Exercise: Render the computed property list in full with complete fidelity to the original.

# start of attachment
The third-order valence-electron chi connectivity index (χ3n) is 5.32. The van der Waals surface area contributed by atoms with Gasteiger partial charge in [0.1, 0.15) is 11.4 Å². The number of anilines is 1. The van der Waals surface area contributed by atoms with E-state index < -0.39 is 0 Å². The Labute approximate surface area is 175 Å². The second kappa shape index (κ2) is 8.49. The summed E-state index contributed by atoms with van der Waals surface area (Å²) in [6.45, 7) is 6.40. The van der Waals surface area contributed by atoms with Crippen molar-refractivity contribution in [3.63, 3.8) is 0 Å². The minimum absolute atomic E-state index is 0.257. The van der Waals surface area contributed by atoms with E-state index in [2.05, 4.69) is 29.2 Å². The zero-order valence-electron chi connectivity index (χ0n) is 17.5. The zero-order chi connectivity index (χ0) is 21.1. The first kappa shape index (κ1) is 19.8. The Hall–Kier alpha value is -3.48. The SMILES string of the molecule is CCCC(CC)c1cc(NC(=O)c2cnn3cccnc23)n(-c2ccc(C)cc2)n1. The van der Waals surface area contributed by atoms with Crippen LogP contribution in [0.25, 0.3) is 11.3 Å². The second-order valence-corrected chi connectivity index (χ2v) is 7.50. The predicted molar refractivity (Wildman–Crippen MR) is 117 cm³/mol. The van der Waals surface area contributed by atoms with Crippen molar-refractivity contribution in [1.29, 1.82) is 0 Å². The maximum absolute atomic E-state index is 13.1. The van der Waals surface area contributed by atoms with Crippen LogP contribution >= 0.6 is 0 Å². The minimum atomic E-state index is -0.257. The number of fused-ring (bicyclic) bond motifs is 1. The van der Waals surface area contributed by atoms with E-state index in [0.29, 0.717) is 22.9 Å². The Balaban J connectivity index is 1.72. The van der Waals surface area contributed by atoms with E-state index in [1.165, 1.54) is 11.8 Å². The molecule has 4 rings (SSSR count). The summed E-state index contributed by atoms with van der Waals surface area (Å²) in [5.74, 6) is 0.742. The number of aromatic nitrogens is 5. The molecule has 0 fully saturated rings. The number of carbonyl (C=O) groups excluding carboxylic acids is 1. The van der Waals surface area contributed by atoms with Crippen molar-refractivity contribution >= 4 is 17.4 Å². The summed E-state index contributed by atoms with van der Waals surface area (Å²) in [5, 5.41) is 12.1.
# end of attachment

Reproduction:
The third-order valence-electron chi connectivity index (χ3n) is 5.32. The van der Waals surface area contributed by atoms with Gasteiger partial charge in [0.1, 0.15) is 11.4 Å². The number of anilines is 1. The van der Waals surface area contributed by atoms with E-state index < -0.39 is 0 Å². The Labute approximate surface area is 175 Å². The second kappa shape index (κ2) is 8.49. The summed E-state index contributed by atoms with van der Waals surface area (Å²) in [6.45, 7) is 6.40. The van der Waals surface area contributed by atoms with Crippen molar-refractivity contribution in [3.63, 3.8) is 0 Å². The minimum absolute atomic E-state index is 0.257. The van der Waals surface area contributed by atoms with E-state index in [2.05, 4.69) is 29.2 Å². The zero-order valence-electron chi connectivity index (χ0n) is 17.5. The zero-order chi connectivity index (χ0) is 21.1. The first kappa shape index (κ1) is 19.8. The Hall–Kier alpha value is -3.48. The SMILES string of the molecule is CCCC(CC)c1cc(NC(=O)c2cnn3cccnc23)n(-c2ccc(C)cc2)n1. The van der Waals surface area contributed by atoms with Crippen LogP contribution in [0.25, 0.3) is 11.3 Å². The second-order valence-corrected chi connectivity index (χ2v) is 7.50. The predicted molar refractivity (Wildman–Crippen MR) is 117 cm³/mol. The van der Waals surface area contributed by atoms with Crippen molar-refractivity contribution in [1.29, 1.82) is 0 Å². The maximum absolute atomic E-state index is 13.1. The van der Waals surface area contributed by atoms with Crippen LogP contribution >= 0.6 is 0 Å². The minimum atomic E-state index is -0.257. The number of fused-ring (bicyclic) bond motifs is 1. The van der Waals surface area contributed by atoms with E-state index in [0.29, 0.717) is 22.9 Å². The Balaban J connectivity index is 1.72. The van der Waals surface area contributed by atoms with E-state index in [1.165, 1.54) is 11.8 Å². The molecule has 4 rings (SSSR count). The summed E-state index contributed by atoms with van der Waals surface area (Å²) in [5.74, 6) is 0.742. The number of aromatic nitrogens is 5. The molecule has 0 fully saturated rings. The number of carbonyl (C=O) groups excluding carboxylic acids is 1. The van der Waals surface area contributed by atoms with Crippen molar-refractivity contribution >= 4 is 17.4 Å². The summed E-state index contributed by atoms with van der Waals surface area (Å²) in [5, 5.41) is 12.1.